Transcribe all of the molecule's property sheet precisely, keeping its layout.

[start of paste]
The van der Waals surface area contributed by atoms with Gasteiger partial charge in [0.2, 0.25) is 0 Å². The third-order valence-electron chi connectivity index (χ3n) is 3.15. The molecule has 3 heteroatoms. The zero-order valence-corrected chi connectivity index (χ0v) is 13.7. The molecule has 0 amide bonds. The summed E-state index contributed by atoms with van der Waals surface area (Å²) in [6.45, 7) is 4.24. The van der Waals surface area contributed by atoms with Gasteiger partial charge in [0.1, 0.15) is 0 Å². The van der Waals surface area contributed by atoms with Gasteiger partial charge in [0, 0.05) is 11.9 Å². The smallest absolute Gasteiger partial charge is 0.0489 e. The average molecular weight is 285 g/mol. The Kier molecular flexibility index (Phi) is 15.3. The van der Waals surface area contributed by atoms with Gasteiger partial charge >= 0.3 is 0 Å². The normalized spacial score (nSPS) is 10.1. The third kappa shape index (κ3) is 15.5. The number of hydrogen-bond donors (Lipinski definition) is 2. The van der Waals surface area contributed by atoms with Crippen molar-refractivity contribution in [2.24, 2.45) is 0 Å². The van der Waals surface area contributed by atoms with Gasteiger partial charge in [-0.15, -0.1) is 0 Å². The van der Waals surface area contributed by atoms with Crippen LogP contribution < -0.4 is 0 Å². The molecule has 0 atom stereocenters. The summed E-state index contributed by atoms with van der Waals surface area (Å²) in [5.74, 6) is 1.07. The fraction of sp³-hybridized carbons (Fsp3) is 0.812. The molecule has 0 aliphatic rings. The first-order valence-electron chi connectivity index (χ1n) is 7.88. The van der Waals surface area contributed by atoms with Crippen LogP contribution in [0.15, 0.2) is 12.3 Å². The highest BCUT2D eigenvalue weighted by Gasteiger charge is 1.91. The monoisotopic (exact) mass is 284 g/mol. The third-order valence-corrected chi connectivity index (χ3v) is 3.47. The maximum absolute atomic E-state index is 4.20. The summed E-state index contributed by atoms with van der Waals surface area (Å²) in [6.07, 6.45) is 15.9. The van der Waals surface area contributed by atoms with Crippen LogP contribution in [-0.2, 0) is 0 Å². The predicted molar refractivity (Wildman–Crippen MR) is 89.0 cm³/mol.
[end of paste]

The van der Waals surface area contributed by atoms with Gasteiger partial charge in [0.2, 0.25) is 0 Å². The third-order valence-electron chi connectivity index (χ3n) is 3.15. The molecule has 3 heteroatoms. The zero-order valence-corrected chi connectivity index (χ0v) is 13.7. The molecule has 0 amide bonds. The summed E-state index contributed by atoms with van der Waals surface area (Å²) in [6.45, 7) is 4.24. The van der Waals surface area contributed by atoms with Gasteiger partial charge in [0.1, 0.15) is 0 Å². The van der Waals surface area contributed by atoms with Gasteiger partial charge in [0, 0.05) is 11.9 Å². The smallest absolute Gasteiger partial charge is 0.0489 e. The average molecular weight is 285 g/mol. The Kier molecular flexibility index (Phi) is 15.3. The van der Waals surface area contributed by atoms with Gasteiger partial charge >= 0.3 is 0 Å². The normalized spacial score (nSPS) is 10.1. The third kappa shape index (κ3) is 15.5. The number of hydrogen-bond donors (Lipinski definition) is 2. The van der Waals surface area contributed by atoms with Crippen molar-refractivity contribution in [2.24, 2.45) is 0 Å². The van der Waals surface area contributed by atoms with Gasteiger partial charge in [-0.15, -0.1) is 0 Å². The van der Waals surface area contributed by atoms with Crippen LogP contribution < -0.4 is 0 Å². The molecule has 0 atom stereocenters. The summed E-state index contributed by atoms with van der Waals surface area (Å²) in [5.74, 6) is 1.07. The fraction of sp³-hybridized carbons (Fsp3) is 0.812. The molecule has 0 aliphatic rings. The first-order valence-electron chi connectivity index (χ1n) is 7.88. The van der Waals surface area contributed by atoms with Crippen LogP contribution in [0.15, 0.2) is 12.3 Å². The highest BCUT2D eigenvalue weighted by Gasteiger charge is 1.91. The monoisotopic (exact) mass is 284 g/mol. The third-order valence-corrected chi connectivity index (χ3v) is 3.47. The maximum absolute atomic E-state index is 4.20. The summed E-state index contributed by atoms with van der Waals surface area (Å²) in [6.07, 6.45) is 15.9. The van der Waals surface area contributed by atoms with Crippen LogP contribution in [-0.2, 0) is 0 Å². The predicted molar refractivity (Wildman–Crippen MR) is 89.0 cm³/mol.